A fascinating article in the most recent issue of Strategy + Business from Booz Allen & Hamilton, The Neuroscience of Leadership, describes how change hurts, how the carrot and stick approach to management does not work, and how people who focus on different things have physiological differences that prevent them from seeing the world the same way.
It’s no secret that people resist change – even when their life depends on it! New advances in neuroscience found that the brain relegates routine tasks to a part of the brain that requires little energy – freeing up the more conscious part of the brain, and also the more energy-intensive part, to process new things. So say you have been driving a car for awhile, you will probably do it “without thinking,” but if you get into a country where they drive on the other side of the road, that same activity will now become a very intensive and tiring experience. The same is true with organizational change. After a while people will sell ideas, go to meetings, and manage others unconsciously – and trying to change their routine will be tiring and uncomfortable.
But that is not all – there is another force at work in the brain that resists change. The brain is very much wired to detect “errors” in its environment – perceived differences between expectations and actuality. When an error is detected, it triggers the fear circuitry in our brain, which is one of the most primitive parts of our brain, and which basically hijacks our thinking. We become emotional and start acting impulsively – our animal instincts take over.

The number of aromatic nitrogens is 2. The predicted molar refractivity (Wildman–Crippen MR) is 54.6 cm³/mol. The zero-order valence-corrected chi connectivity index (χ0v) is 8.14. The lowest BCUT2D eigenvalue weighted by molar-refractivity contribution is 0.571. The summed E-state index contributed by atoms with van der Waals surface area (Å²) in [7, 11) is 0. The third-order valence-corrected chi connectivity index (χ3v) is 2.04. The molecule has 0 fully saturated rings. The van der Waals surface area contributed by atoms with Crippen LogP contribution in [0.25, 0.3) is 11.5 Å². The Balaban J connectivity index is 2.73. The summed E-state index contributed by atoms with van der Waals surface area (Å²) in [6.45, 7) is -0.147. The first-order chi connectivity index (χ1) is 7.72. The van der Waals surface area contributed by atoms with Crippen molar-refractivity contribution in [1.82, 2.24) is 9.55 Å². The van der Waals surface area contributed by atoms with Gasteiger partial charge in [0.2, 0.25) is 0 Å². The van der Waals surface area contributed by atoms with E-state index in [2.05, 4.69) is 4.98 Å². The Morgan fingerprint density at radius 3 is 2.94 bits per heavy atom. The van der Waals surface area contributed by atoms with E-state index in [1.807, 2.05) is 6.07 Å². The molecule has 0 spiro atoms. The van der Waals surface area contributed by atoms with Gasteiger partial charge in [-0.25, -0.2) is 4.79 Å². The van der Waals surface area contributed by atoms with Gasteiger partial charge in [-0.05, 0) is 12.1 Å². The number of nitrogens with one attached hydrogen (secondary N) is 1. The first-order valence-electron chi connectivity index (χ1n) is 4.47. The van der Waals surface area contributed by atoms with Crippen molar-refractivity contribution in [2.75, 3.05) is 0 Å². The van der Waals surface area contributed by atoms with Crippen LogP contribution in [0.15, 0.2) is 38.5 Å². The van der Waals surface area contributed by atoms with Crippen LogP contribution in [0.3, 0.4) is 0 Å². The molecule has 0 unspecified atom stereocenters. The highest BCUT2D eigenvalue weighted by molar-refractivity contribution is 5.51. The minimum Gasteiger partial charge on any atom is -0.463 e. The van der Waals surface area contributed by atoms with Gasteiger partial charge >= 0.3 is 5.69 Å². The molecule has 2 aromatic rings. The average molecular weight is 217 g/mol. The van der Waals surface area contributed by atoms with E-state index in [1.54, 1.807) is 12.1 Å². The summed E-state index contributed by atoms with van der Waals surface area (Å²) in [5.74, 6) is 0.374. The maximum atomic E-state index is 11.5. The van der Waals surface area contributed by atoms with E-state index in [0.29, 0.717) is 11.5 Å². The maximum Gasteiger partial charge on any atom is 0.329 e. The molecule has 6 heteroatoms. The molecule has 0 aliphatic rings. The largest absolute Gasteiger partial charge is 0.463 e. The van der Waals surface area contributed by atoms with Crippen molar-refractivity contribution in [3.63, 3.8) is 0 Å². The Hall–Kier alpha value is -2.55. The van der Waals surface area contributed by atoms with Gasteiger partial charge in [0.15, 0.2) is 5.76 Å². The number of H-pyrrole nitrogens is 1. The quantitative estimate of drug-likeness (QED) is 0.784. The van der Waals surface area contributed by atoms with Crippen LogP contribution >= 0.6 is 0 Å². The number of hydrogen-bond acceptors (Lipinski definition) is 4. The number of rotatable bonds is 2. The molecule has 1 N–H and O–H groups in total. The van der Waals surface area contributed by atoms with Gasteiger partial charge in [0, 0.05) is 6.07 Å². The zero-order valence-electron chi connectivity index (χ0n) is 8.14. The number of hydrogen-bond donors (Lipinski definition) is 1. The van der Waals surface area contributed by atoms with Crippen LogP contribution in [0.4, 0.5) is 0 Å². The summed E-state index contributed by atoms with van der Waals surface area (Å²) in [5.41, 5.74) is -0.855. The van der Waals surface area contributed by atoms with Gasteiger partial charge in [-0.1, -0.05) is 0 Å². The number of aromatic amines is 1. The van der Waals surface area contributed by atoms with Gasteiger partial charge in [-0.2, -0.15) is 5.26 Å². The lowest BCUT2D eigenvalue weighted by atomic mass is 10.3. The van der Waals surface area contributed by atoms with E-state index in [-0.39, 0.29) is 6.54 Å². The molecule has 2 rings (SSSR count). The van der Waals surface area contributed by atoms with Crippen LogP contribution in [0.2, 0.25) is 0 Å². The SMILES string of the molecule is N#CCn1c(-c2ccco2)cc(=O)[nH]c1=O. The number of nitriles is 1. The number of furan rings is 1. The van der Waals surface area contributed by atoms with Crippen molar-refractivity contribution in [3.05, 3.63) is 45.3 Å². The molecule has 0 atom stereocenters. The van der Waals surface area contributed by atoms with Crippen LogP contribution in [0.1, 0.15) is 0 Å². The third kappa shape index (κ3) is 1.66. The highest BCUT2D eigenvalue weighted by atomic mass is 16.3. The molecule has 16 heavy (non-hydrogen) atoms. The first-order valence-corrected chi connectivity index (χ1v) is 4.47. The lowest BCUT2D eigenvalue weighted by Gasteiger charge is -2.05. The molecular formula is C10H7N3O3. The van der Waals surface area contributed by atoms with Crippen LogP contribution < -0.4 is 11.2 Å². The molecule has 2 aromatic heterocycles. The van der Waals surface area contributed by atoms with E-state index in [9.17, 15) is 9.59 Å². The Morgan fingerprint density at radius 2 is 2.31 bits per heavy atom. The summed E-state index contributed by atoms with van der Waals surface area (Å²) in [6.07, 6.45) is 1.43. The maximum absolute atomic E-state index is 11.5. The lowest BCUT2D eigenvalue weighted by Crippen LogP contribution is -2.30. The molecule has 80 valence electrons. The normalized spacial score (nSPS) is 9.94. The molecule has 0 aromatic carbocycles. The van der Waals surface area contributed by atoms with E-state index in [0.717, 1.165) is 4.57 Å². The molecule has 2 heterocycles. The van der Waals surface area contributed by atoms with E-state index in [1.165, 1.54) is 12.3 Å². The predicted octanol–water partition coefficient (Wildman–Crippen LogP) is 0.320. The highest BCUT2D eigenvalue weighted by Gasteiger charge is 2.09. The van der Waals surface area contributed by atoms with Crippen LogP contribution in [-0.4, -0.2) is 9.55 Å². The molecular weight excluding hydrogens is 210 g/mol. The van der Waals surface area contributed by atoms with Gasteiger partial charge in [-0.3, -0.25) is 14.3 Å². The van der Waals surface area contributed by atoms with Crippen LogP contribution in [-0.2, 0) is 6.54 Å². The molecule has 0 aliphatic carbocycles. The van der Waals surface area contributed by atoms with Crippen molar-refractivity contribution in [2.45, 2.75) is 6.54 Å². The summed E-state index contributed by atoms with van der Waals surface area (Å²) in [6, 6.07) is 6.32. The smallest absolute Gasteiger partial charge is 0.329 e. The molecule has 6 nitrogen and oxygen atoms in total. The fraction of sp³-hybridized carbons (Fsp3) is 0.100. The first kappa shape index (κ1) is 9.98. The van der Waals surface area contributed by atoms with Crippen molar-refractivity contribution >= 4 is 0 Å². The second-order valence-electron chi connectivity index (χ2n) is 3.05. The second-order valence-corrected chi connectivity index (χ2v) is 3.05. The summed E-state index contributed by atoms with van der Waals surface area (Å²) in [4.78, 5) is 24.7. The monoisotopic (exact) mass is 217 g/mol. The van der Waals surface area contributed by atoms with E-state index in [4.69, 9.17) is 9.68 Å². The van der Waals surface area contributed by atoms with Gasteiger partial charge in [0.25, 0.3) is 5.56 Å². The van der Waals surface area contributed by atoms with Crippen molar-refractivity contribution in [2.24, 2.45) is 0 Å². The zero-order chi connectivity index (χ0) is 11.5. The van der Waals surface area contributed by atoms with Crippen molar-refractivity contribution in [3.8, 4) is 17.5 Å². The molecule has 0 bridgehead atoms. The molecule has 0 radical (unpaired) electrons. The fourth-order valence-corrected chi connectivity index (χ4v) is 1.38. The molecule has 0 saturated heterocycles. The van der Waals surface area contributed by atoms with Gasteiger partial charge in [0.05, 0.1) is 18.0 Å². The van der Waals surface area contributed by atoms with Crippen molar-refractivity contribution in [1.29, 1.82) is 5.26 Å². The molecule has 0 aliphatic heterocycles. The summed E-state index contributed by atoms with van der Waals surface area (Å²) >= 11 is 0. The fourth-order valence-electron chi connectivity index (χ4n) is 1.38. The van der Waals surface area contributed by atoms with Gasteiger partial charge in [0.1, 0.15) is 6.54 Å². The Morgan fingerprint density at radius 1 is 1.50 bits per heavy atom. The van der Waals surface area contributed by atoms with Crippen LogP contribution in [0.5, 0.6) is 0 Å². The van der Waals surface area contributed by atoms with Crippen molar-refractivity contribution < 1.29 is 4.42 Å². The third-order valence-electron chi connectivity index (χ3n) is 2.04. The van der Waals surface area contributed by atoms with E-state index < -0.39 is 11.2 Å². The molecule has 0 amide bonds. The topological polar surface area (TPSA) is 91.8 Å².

So try changing someones behavior and their brain will start sending powerful messages that something is wrong, thus decreasing their capacity for higher thought. Change results in discomfort and stress…
Another interesting finding of the study is that by focusing attention on something – a particular problem or process -, a person will develop new neural connections which if reinforced enough will become part of their subconscious. This has some interesting consequences. The first one is that if a person starts focusing on a “problem”, he or she will start developing new connections (also known as reasons) for why the problem occurs. While they may be true, they will do little in support of change. That also means that the “carrot and stick” approach to changing people’s behavior is flawed, as it focuses the person’s attention to the problems that are causing the behavior that we want changed instead of the solutions.
Another consequence of this finding is that people who tend to specialize in certain fields – marketing, sales, finance, etc. – tend to develop brain connections to handle their job with the least amount of energy possible. That means that a long term finance person and an old engineering hacker have their brains wired differently – and they will never see the world the same way, even if the rest of their worldview were the same!
So what are we to do if we want to foster change? The study also found that if the brain has a “moment of insight” coming from within (coming to a solution/conclusion by yourself), that moment is associated with a sudden adrenaline-like burst of high energy that is conducive to creating new links (change) in the brain. So if you want to instill change, you have to focus people on solutions instead of problems, let them come to their own answers, and keep them focused on their insights. That simple!
Oh – and the next time you get in a argument with the finance guy – remember, his brain is wired differently than yours!!